The Pied Piper of Hützovina Review

The rock documentary traditionally fits into one of three categories. There’s the concert movie as exemplified by Woodstock, say, or Stop Making Sense. There’s the biographical option as seen, to use two recent examples, in Scott Walker: 30th Century Man and The Future is Unwritten (about Joe Strummer). And then there’s the more focused effort, taking on a single stage in an artist’s or band’s career, as with Metallica: Some Kind of Monster or D.A. Pennebaker’s seminal Bob Dylan documentary Don’t Look Back. Refreshingly, The Pied Piper of Hützovina, though slight and hardly the kind of film to make any grand claims about itself, doesn’t really fit any of these labels. It’s as much about its director Pavla Fleischer as it is about its ostensible subject, Eugene Hütz of self-stylised gypsy punk cabaret band Gogol Bordello. Prior to the making of this film Fleischer first met Hütz at a party in 2004. Home movie footage of a drunken car journey shows the pair a whale of a time and it was this which she wished to recreate. For her The Pied Piper of Hützovina is essentially a video diary as she attempts to rekindle whatever kind of relationship they first had (and however fleeting). For Hütz, however, it’s all about the music: a road trip across Eastern Europe as he gets back in touch with his gypsy roots.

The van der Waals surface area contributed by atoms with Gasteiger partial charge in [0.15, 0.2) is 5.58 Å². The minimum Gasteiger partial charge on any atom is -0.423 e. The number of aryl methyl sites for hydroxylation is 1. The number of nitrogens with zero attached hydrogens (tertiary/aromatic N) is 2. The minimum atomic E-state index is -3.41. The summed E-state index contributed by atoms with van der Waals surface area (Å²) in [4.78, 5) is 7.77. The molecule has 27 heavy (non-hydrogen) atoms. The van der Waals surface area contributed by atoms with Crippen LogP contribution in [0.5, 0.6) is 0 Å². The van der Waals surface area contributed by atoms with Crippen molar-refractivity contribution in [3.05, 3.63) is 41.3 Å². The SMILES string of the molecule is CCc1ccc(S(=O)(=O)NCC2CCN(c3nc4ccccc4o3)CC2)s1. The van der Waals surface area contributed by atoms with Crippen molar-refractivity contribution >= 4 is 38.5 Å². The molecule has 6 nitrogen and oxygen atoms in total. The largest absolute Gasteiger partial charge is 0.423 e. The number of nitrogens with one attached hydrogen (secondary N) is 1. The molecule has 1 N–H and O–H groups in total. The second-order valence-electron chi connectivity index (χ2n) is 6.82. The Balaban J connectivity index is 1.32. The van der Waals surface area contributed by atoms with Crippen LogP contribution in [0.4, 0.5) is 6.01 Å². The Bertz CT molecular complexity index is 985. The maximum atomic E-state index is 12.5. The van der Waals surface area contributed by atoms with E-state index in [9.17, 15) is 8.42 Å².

The result is that Fleischer’s film is a schizophrenic beast. On the one hand she uses it as means of voicing her thoughts in a highly personal way; on the other she’s compelled simply to document, to record the music and people Hütz meets along the way. To her dismay the relationship never really goes anywhere - he brings along another woman to accompany him on part of the trip (and stipulates the condition that she not be filmed); she gets the impression that she’s being manipulated and has effectively “paid for his holidays” – and needless to say tensions are felt. Yet Fleischer has perhaps misjudged things if she expects the audience to side with her. The vast majority of those who will view The Pied Piper of Hützovina will surely be fans of Gogol Bordello and therefore Hütz himself; it’s a portrait of him they will be after and not that of an unknown filmmaker with potentially suspect motives for making this documentary. Furthermore Hütz is an incredibly charismatic figure, and his erratic nature is no doubt a major part of that charisma. Ultimately it’s far easier to forgive him than it is Fleischer.